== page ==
Primates are fascinating creatures. Over the decades, we’ve learned a great deal about them and of their superior intelligence. However, this knowledge has become a bit of a catch 22 situation because although we understand the intelligence of these creatures building a more solid reason for not exploiting them, they continue to be exploited for the very reason that they are intelligent and share a close DNA to human beings.

Chimpanzees are specifically targeted for laboratory testing. Most of the primates taken to experimentation labs begin as happy, social beings, but, as time passes, they become mentally disturbed. Looking forever at darkness, never seeing another soul except the gloved hands that cause pain, and living with the agony of each cruel experiment in a cage in which there is little room to move or sit down. Can you imagine what torture this is for a creature that has cognitive abilities similar to a human being?

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Primates are also regularly used in the entertainment industry. Trained to perform menial tricks in front of loud audiences under blinding lights. Thanks to the work of activists, this is slowly gaining a bad rap and stigma within popular culture.

Animal welfare organizations and independent voices refuse to let man’s closest relative suffer this injustice and while there is still a long road to go until primates enjoy the same freedoms as man, the efforts of these groups are not going unnoticed.

In the last ten years, many victories have emerged for primates and this will continue as long as passionate people refuse to stay silent.

2005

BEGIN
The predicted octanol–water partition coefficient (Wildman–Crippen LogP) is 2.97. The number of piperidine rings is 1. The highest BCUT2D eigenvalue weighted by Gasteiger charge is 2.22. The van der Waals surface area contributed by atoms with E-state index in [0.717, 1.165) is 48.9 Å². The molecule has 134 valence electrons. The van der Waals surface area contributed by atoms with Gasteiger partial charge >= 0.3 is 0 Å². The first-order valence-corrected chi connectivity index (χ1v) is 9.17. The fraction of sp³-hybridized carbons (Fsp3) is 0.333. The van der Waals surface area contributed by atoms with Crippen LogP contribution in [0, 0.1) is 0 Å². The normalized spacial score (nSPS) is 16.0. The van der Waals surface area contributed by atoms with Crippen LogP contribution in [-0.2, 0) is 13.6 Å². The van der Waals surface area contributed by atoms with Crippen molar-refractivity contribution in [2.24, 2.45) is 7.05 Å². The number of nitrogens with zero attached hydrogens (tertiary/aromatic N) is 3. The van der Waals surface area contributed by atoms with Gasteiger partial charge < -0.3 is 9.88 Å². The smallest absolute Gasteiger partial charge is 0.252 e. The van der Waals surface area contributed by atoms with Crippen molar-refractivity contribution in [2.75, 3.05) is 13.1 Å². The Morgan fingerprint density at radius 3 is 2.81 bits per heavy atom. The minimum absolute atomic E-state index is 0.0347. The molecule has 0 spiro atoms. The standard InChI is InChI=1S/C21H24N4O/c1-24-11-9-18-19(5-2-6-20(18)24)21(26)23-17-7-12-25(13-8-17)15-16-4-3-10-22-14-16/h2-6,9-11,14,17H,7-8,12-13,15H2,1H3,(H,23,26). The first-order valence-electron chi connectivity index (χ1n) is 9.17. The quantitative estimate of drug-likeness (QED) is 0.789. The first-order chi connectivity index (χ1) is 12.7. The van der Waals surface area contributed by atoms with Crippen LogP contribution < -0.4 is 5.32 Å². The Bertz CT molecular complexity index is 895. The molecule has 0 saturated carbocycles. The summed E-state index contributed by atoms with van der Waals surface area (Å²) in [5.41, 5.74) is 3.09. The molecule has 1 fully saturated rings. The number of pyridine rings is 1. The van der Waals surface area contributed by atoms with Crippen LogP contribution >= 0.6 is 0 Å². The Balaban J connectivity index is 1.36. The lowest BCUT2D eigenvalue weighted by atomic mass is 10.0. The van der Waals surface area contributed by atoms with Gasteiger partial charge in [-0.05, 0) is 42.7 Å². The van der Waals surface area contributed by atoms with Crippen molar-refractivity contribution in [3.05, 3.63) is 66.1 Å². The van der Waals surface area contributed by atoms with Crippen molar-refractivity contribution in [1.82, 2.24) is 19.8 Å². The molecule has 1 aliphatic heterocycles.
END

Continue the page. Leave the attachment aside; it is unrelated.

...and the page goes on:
Nearing ten years ago, several companies pledged to stop featuring great apes in their advertising commercials, following a PETA campaign. Honda, Keds and Puma were among the corporations.  Because of their great intelligence, apes have long been used on camera as they are easy to train and entertaining to watch. This was until the realization that it wasn’t entertainment, but rather exploitation.

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2010 

NASA used to carry out brutal space radiation tests on monkeys. Thanks to the prominent voices of PETA, Sir Paul McCartney, Alicia Silverstone, U.S congress members and a number of public voices, NASA put an end to these horrific tests. The tests were carried out to review human response to long periods of time in space voyage. Restrained monkeys suffered constant gamma ray blasts, leaving them with brain damage, tumours and early death.  Indeed, this unethical practice on our fellow creatures created public outrage and it is due to voices united, that greeted us with this major victory.

2011

It is a known fact that chimpanzees are one of the most intelligent species on this planet. Animal rights organizations failed to understand why research continued on these remarkable beings. In 2011, the good news came that The Institute of Medicine issued a report declaring a large percentage of research involving chimpanzees is “unnecessary.”

2012 

Originally, the NIH announced it would retire only 10 chimpanzees from New Iberia Research Center to Chimp Haven Sanctuary and the remaining would be sent to another lab. Once again, after the spirited work of campaigners, the NIH decided to retire 113 chimpanzees to the Chimp Haven Sanctuary.

2013 

The National Institutes of Health, announces 90 percent of its chimpanzees would retire from biomedical research.

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2014

In March of 2014, China Southern Airlines announced a ban on the shipment of monkeys to laboratories. PETA campaigned for three years to make this happen. Clearly, hard work pays off. In 2013, documents revealed that China Southern Airlines shipped at least 2,500 monkeys directly to the U.S laboratories. Over 100,000 compassionate people in the general public contacted the airline, urging them to stop shipping primates. This prompted the airline’s policy change.

Let’s make another victory happen this year! Urge Air France to stop shipping primates to labs by signing this petition.

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The Non-Human Rights Project is also working tirelessly to win legal “habeas corpus” rights for primates. To follow their progress, check out their website, here.

Image source: Frank Wouters/Wikimedia Commons